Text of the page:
In the Beginning Was the Word...
“In the beginning was the word… The word gave life to everything that was created.”
Whether you consider yourself religious or not, you’re likely familiar with these words from the Gospel of John in the Bible. It's a form of the creation story. Beyond religious belief, I consider this a description of the design process because I believe that words drive design. More specifically, words drive effective design.
The typical Trischler Design Co. design process begins with words. It often starts with a workshop with several representatives from the client—leaders from across the organization, customers, donors, and other stakeholders. The more diverse the perspectives, the better. I facilitate discussion using several questions, often similar questions asked from different angles, to gather the words that tell the story of the business or non-profit. After several hours of conversation, there are hundreds of words written on sheets of paper hung around the room. Glancing around at the scribbles on the worksheets, one can begin to get an impression of why the organization exists, and the initial pathways are beginning to emerge to communicate this reason for existence.
Post-workshop, I gather all of the words and begin to look for answers to the following questions: What problem does my partner exist to help people overcome? What is essential to their audience? And what is unique about the organization?
Answering these questions (and more), I begin to make connections and see patterns. I start to distill all of the words into a few words (5 - 6) that sum up the overall intention of my partner. In other words, The Big Idea. These brief and easy-to-comprehend words will "give light to everything created" during the rest of the project and beyond. The words represent the most authentic and natural attributes of my partner's organization. They're full of imagery. Meant to influence every element of design, marketing, and communications. They position you to stand out for what you stand for.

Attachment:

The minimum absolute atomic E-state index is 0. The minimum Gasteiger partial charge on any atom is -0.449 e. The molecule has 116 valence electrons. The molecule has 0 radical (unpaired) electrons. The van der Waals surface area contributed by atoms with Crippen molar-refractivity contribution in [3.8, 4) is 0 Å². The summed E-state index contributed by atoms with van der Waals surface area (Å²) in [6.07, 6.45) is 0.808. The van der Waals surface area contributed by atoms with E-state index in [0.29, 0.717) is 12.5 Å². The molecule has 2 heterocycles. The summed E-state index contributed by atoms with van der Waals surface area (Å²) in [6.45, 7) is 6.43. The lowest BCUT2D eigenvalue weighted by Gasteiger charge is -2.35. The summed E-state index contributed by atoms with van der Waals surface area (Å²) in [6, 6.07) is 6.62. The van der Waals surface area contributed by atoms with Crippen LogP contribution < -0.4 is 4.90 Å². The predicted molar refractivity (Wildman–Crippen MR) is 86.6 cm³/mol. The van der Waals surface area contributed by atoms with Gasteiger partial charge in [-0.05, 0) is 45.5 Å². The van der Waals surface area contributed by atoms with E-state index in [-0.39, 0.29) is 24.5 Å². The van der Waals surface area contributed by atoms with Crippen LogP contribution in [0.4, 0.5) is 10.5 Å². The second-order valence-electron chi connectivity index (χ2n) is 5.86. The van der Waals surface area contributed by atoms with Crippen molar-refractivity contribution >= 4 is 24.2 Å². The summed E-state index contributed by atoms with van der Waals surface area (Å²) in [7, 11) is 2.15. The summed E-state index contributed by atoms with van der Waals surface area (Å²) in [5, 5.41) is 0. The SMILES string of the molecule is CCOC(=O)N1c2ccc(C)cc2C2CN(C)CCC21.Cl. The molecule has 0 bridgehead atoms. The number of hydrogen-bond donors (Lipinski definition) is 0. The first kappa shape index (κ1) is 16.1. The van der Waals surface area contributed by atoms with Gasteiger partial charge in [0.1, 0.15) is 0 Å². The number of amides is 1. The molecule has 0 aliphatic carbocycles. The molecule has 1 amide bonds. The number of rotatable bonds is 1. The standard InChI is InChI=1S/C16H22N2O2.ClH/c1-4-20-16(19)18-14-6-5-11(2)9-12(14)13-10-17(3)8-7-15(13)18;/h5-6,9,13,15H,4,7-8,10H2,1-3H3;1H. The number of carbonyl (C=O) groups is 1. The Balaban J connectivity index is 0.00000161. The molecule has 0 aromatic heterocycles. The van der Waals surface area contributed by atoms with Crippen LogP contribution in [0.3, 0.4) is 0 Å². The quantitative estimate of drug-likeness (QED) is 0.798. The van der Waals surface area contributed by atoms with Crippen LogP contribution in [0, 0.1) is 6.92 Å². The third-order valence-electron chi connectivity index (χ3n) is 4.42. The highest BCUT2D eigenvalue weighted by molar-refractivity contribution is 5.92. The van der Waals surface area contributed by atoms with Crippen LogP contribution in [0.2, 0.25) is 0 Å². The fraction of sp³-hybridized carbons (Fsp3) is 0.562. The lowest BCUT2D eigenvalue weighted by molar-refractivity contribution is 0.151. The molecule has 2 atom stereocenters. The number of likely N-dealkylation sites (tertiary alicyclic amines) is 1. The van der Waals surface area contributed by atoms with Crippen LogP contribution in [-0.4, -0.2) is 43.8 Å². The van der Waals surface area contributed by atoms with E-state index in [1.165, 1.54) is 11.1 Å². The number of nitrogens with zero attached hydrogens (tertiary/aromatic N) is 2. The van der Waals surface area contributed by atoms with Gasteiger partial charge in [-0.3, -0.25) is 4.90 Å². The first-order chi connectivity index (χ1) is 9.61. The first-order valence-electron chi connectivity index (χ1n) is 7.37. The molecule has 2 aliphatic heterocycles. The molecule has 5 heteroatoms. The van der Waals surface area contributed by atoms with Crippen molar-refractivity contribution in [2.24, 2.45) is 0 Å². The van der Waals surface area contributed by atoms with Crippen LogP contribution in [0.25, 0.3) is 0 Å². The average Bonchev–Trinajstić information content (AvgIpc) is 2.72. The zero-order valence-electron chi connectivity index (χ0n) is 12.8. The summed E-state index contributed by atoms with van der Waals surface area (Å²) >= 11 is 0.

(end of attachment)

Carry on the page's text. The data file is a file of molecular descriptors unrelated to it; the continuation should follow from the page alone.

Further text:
The Big Idea is valuable because it's shared. The Big Idea gives an organization a common vocabulary and provides a source of accountability. Therein lies the importance of design backed by a Big Idea.
The Big Idea is a target. The objective is to communicate a message. You can know whether or not you're hitting that target by testing your work against the Big Idea. Design without a message is like shooting in the dark. The only target is what a client likes or dislikes, which isn't often an excellent gauge of success.
I especially love when a client questions a design decision because it doesn’t live up to the Big Idea. I'd much rather go back and forth on how to make a design live up to a Big Idea than respond to comments like, "I just don't like that type of blue."
As a mentor of mine once said, all communication is goal oriented. At Trischler Design Co., the goal is to communicate your Big Idea so that you stand out for what you stand for. We'll do everything we can to meet that objective. We realize that we're not for everyone though. It's a lot cheaper upfront to focus only on design without a Big Idea. There are plenty of resources out there like Fiverr, 99 Designs, your nephew, or other highly qualified freelance designers. Options like these are perfectly fine depending on the objectives of a project. However, consider Trischler Design Co. for solutions with distinct intentions—that are driven by your Big Idea, rather than focused on being on-trend.
If you are contemplating a new brand identity or website update, consider starting with your Big Idea. If need some help, reach out. Let's grab a coffee to discuss how to reinvigorate your organization with words that light the way for everything you do.
Kick off your next project with Trischler Design Co.
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Photo credit: NASA, ESA, G. Illingworth and D. Magee (University of California, Santa Cruz), K. Whitaker (University of Connecticut), R. Bouwens (Leiden University), P. Oesch (University of Geneva), and the Hubble Legacy Field team;